The Motor Trend '93 Truck of the Year competition proved that intensity isn't a function of quantity. Although only three trucks answered the call this year, there was no shortage of talent. Each entrant is a standout in its own class. The Ford Ranger, for instance, has been the best-selling compact pickup in America for the last six years. The Isuzu Trooper is the all-time sales champ for import sport/utility vehicles. And the Jeep Grand Cherokee, of course, is Chrysler's sequel to the poopular Cherokee, the vehicle that almost single-handedly built the four-door sport/utility market.
Naturally, other new trucks were introduced over the past year. But the new Range Rover County LWB, Land Rover Defender, and Chevrolet and GMC turbodiesel extended-cab pickups couldn't meet our minimum annual U.S. sales criterion of 5000 units. Three others -- Isuzu Rodeo with the new 3.2-liter V-6, Toyota T1OO intermediate-size pIckup, and Toyota Land Cruiser with a new inline six-cylinder engine -- didn't have production versions ready in time to participate. And Dodge decided not to enter its Ram pickup with the 5.9-liter Magnum V-8.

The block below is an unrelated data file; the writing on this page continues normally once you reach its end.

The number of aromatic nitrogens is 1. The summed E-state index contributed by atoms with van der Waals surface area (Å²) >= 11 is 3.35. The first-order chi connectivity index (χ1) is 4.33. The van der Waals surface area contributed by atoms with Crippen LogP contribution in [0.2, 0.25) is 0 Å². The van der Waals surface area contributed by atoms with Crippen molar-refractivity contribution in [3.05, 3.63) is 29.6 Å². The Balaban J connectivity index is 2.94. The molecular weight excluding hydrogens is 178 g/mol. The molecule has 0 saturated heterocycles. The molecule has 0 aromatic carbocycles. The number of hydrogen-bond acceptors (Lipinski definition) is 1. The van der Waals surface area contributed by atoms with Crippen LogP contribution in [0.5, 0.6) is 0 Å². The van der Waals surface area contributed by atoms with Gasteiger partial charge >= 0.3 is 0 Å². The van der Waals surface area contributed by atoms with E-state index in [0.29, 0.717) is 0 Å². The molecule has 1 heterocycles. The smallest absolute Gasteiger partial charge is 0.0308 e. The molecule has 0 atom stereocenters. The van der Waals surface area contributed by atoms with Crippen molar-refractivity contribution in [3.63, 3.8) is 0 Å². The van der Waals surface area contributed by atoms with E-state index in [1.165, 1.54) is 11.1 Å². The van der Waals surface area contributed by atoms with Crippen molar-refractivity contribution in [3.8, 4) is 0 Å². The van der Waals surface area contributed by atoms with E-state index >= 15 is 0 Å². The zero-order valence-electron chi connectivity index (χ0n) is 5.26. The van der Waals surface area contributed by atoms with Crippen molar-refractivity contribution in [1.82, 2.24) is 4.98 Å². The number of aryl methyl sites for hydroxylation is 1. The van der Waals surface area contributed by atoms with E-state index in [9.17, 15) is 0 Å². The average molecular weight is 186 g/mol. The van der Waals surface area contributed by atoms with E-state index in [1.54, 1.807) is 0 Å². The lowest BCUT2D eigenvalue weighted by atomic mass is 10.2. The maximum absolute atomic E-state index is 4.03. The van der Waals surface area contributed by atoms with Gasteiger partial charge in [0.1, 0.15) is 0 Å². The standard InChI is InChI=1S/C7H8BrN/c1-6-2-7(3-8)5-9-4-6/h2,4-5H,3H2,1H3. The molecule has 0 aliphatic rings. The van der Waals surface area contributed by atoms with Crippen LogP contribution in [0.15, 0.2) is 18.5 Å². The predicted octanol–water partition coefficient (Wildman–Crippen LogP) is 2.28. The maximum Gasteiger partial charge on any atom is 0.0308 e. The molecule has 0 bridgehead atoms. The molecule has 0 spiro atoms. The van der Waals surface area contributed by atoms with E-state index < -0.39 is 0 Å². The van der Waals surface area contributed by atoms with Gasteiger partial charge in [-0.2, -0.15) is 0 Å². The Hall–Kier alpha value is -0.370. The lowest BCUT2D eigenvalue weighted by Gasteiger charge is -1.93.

However, with fewer entrants to concentrate on, each was scrutinized even more closely. In addition to instrumented testing, each judge took each candidate on an extended loop that included freeway, around-town, and stop-and-go driving, twisty back roads, and a 6000-foot climb up Southern California's Mt. Baldy. This was followed by numerous discussions strong opinionizations, and, at times, heated debate. We felt like an NFL coach trying to decide Sunday's starter among three multimillion-dollar free-agent quarterbacks. We had three of the best trucks on the market, and the challenge of choosing only one as our '93 Truck of the Year.